Rep. Kevin McCarthy's abrupt exit from the House speaker's race just minutes before the Republican caucus was set to vote has left GOP lawmakers in a mad scramble to figure out what's next. In the immediate aftermath, no one seems to know what will happen next as the shock still permeates the corridors of Congress.
While Rep. Daniel Webster of Florida received the support of the conservative Freedom Caucus, a group of three dozen conservative members, he doesn't have enough support from the remaining Republican members. And neither does Rep. Jason Chaffetz of Utah, another member who announced he was running for the top spot.
So what happens next?
House Republicans aren't quite sure. No one really is. There is a lot of speculation but not a lot of clarity.
These scenarios are within the realm of possibilities:
Speaker Boehner Part Two: Current Speaker John Boehner, whose retirement announcement on October 30th led to the need for a new speaker, stays in the chair for the rest of the session, which runs through December of 2016.
After McCarthy's announcement, Boehner released a statement saying he "will serve as speaker until the House votes to elect a new Speaker." But internal disagreement over critical budget deadlines could lead to a government shutdown, and Boehner has little appetite to be the person blamed for yet another shutdown during his tenure.
Options could be a Republican who has already announced retirement at the end of the session or someone who is has no desire for the position but is willing to step up to help the party out.
An Outsider: The Speaker of the House does not need to be an elected member of congress. Yes, Donald Trump could be elected speaker. If Republicans can't agree on one of their own, they could legally turn to someone on the outside.
The Consensus: Rep. Rodney Davis of Illinois said on MSNBC Thursday that the next speaker "has to be a consensus choice."
The highly fractious Republicans, who don't agree on much, could come together and agree on the person to lead. But with no leader currently in place, the process of coming to a consensus candidate promises to be messy.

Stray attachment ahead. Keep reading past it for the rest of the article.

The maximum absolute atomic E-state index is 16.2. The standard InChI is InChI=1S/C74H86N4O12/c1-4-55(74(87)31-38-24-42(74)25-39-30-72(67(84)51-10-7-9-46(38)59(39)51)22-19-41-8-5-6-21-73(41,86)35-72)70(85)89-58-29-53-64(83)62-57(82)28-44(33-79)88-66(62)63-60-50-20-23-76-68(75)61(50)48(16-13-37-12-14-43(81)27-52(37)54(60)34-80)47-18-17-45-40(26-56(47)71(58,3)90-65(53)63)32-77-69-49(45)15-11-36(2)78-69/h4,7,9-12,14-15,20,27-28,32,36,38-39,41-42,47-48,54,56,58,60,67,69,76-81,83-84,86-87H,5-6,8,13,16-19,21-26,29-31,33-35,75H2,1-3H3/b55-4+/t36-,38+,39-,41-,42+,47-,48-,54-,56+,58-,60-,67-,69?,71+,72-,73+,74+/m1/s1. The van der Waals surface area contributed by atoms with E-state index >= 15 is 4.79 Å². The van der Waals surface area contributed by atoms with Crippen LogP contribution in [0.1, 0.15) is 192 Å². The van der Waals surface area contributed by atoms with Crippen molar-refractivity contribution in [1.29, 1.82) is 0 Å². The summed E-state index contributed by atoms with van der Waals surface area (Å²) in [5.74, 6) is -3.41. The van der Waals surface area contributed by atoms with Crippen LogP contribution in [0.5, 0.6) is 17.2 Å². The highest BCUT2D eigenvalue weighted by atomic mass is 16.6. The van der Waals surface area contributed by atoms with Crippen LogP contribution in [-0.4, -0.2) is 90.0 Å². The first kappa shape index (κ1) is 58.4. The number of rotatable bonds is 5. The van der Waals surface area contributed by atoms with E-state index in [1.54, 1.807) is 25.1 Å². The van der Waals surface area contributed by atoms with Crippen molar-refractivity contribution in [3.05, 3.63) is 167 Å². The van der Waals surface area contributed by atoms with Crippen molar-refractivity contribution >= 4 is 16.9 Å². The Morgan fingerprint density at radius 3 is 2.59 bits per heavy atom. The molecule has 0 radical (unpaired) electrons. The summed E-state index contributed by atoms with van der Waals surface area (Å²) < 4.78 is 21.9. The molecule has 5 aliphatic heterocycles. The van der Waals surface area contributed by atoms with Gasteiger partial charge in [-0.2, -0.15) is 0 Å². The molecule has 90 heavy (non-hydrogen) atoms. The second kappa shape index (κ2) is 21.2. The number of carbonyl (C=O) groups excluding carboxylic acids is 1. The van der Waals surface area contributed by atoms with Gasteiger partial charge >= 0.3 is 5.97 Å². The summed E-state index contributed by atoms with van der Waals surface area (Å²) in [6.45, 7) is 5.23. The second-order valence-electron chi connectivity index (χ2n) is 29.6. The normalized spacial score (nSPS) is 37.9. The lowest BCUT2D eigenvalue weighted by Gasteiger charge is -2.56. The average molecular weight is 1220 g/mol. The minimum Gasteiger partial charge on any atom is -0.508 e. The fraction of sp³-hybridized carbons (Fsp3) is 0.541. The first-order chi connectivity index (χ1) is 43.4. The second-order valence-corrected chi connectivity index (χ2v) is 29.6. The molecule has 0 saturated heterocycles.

A Bipartisan Speaker: If Republicans can't agree, they could put forward a person who receives a majority of support among GOP members and then relies on Democrats to join them when the vote for speaker comes before the full House. (This is the least likely scenario.)
Out of all those scenarios, here are just of the some potential candidates:
Rep. Paul Ryan of Wisconsin: Ryan has the respect of the tea party faction as well as the moderate sect of the party. NBC News confirmed that Ryan is Boehner's top choice to become speaker. The 2012 vice presidential nominee has repeatedly said he doesn't want to be speaker and reiterated that after McCarthy's announcement. But his name will continue to be front and center in the near future at least.
Rep. Trey Gowdy of South Carolina: Gowdy was elected with Tea Party support and has lived up to those conservative credentials while in Congress. Gowdy chairs the high-profile House select committee on Benghazi. He also is liked by many of the more moderate members of the party and was recruited to run for the spot but declined. His downfall is his relative lack of experience. He's only been in Congress since 2011.
Rep. Marsha Blackburn of Tennessee: Blackburn is a member of leadership and the election of a woman would look good for Republicans whose caucus is predominantly male. Conservatives tend to find her sufficiently conservative.
Rep. Steve Scalise of Louisiana: He, too, is a member of Boehner's leadership team which is looked down upon by many of the most conservative members of the House. Scalise has hoped to be majority leader after McCarthy's election to speaker. Those plans are now in the air.
Rep. Peter Roskam of Illinois: The National Review seems to think that Roskam was quietly plotting a return to leadership and perhaps speaker. While not a member of the Freedom Conference he has been working closely with them recently.